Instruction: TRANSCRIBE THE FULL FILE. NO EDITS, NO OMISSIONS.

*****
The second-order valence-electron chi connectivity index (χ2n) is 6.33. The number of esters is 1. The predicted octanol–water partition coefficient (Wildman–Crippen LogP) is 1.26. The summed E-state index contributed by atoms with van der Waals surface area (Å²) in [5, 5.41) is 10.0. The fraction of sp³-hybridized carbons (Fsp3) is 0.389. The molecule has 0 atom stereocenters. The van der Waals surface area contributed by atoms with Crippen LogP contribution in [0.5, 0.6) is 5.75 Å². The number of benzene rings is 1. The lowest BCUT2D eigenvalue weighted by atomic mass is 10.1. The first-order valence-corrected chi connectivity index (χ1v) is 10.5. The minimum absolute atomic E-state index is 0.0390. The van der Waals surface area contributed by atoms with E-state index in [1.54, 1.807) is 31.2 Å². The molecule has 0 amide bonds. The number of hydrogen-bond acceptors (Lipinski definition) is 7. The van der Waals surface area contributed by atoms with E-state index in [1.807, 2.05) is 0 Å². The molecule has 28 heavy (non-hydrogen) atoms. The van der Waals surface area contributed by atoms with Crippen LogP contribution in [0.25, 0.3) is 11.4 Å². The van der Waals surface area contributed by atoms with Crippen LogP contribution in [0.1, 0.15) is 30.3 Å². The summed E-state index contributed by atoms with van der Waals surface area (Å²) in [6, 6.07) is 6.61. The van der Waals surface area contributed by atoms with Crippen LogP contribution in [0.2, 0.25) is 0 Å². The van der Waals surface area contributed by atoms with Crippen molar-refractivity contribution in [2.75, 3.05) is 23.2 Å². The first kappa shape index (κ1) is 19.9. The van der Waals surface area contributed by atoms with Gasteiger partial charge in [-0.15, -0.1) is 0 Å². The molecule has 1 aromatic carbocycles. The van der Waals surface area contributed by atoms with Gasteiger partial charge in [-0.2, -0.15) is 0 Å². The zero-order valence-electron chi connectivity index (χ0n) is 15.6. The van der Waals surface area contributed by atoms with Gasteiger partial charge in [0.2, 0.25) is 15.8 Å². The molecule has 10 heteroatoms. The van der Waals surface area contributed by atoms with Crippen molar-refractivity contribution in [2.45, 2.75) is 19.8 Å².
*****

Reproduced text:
The second-order valence-electron chi connectivity index (χ2n) is 6.33. The number of esters is 1. The predicted octanol–water partition coefficient (Wildman–Crippen LogP) is 1.26. The summed E-state index contributed by atoms with van der Waals surface area (Å²) in [5, 5.41) is 10.0. The fraction of sp³-hybridized carbons (Fsp3) is 0.389. The molecule has 0 atom stereocenters. The van der Waals surface area contributed by atoms with Crippen LogP contribution in [0.5, 0.6) is 5.75 Å². The number of benzene rings is 1. The lowest BCUT2D eigenvalue weighted by atomic mass is 10.1. The first-order valence-corrected chi connectivity index (χ1v) is 10.5. The minimum absolute atomic E-state index is 0.0390. The van der Waals surface area contributed by atoms with E-state index in [1.54, 1.807) is 31.2 Å². The molecule has 0 amide bonds. The number of hydrogen-bond acceptors (Lipinski definition) is 7. The van der Waals surface area contributed by atoms with E-state index in [1.807, 2.05) is 0 Å². The molecule has 28 heavy (non-hydrogen) atoms. The van der Waals surface area contributed by atoms with Crippen LogP contribution in [0.25, 0.3) is 11.4 Å². The van der Waals surface area contributed by atoms with Crippen LogP contribution in [0.1, 0.15) is 30.3 Å². The summed E-state index contributed by atoms with van der Waals surface area (Å²) in [6, 6.07) is 6.61. The van der Waals surface area contributed by atoms with Crippen LogP contribution in [0.2, 0.25) is 0 Å². The van der Waals surface area contributed by atoms with Crippen molar-refractivity contribution in [2.75, 3.05) is 23.2 Å². The first kappa shape index (κ1) is 19.9. The van der Waals surface area contributed by atoms with Gasteiger partial charge in [-0.15, -0.1) is 0 Å². The molecule has 1 aromatic carbocycles. The van der Waals surface area contributed by atoms with Gasteiger partial charge in [-0.2, -0.15) is 0 Å². The zero-order valence-electron chi connectivity index (χ0n) is 15.6. The van der Waals surface area contributed by atoms with Gasteiger partial charge in [0.2, 0.25) is 15.8 Å². The molecule has 10 heteroatoms. The van der Waals surface area contributed by atoms with Crippen molar-refractivity contribution in [2.45, 2.75) is 19.8 Å².